Sheila Sweeney stood expectantly by her garage Tuesday as St. Paul Mayor Chris Coleman rolled a new blue recycling cart her way.

Hers is one of more than 78,000 households in the city that will receive wheeled, lidded carts for recyclables over the next six weeks — though she is likely the only one to get hers delivered by the mayor.

“This cart is a long time in coming,” Coleman said after giving the cart to Sweeney, a longtime recycler and composter in the Mac-Groveland neighborhood.

Recycling rates had leveled off in St. Paul in recent years, despite a switch to the single-sort system in 2014. So the city, hoping to encourage more participation, is making several changes to its recycling collection process that should make it easier for residents, Coleman said.

St. Paul residents currently put recyclables in bins without lids. On windy days, papers fly into the street. And the bins must be placed along curbs, while trash is picked up in alleys. With the new system, residents with alley access will be able to wheel their lidded recycling cart to the same area as their trash.

“I’m all about simplicity, making it easier,” Sweeney said. “I hope that this really gets people excited.”

While people may want to make the switch from bins to carts immediately, city staff said they should not do so until Jan. 16, after all residents have received the carts.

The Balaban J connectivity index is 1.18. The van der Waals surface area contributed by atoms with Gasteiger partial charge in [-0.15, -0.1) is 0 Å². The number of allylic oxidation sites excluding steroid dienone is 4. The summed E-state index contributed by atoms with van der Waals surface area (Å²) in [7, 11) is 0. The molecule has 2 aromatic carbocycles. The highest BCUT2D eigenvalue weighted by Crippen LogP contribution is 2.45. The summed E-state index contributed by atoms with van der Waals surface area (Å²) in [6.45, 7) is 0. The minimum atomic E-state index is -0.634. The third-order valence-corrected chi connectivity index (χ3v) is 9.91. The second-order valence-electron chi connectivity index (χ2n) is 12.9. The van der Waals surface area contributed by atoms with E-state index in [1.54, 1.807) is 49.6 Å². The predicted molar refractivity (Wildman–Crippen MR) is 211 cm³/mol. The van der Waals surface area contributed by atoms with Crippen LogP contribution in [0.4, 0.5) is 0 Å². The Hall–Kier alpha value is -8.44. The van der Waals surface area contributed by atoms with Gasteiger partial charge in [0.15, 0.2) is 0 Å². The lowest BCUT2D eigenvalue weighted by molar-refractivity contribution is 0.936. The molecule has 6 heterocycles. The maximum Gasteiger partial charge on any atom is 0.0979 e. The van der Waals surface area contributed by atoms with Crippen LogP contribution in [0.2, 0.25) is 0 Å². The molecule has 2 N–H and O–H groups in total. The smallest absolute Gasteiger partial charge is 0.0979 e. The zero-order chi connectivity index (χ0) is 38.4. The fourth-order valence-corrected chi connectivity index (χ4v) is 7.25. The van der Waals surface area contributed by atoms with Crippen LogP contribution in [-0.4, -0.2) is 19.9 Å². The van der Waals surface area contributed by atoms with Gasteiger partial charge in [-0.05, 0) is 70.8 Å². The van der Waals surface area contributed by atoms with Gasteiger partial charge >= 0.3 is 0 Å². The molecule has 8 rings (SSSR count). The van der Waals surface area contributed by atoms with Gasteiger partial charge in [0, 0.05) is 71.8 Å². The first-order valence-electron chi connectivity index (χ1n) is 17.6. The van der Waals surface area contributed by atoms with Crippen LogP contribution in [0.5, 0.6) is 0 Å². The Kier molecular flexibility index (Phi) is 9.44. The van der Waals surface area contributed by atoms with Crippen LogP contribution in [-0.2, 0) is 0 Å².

The carts cost St. Paul $4.6 million, according to city budget documents. Ramsey County has pledged to cover half the cost and the city got a $500,000 grant to help pay for them. A typical household’s recycling fee will increase by $4 to $58 in 2017.

Some residents’ collection days will change, and the city is sending out letters with maps showing when neighborhoods can expect their carts to be emptied. People can also recycle some new materials, including paper tubes and food containers, starting Jan. 16.

St. Paul still will not collect organics, like food scraps. There are drop-off locations around the city for organics, said Ellen Biales with the Department of Public Works. The city and Ramsey County are looking into organics collection, and that will likely roll out in mid-2018, Biales said.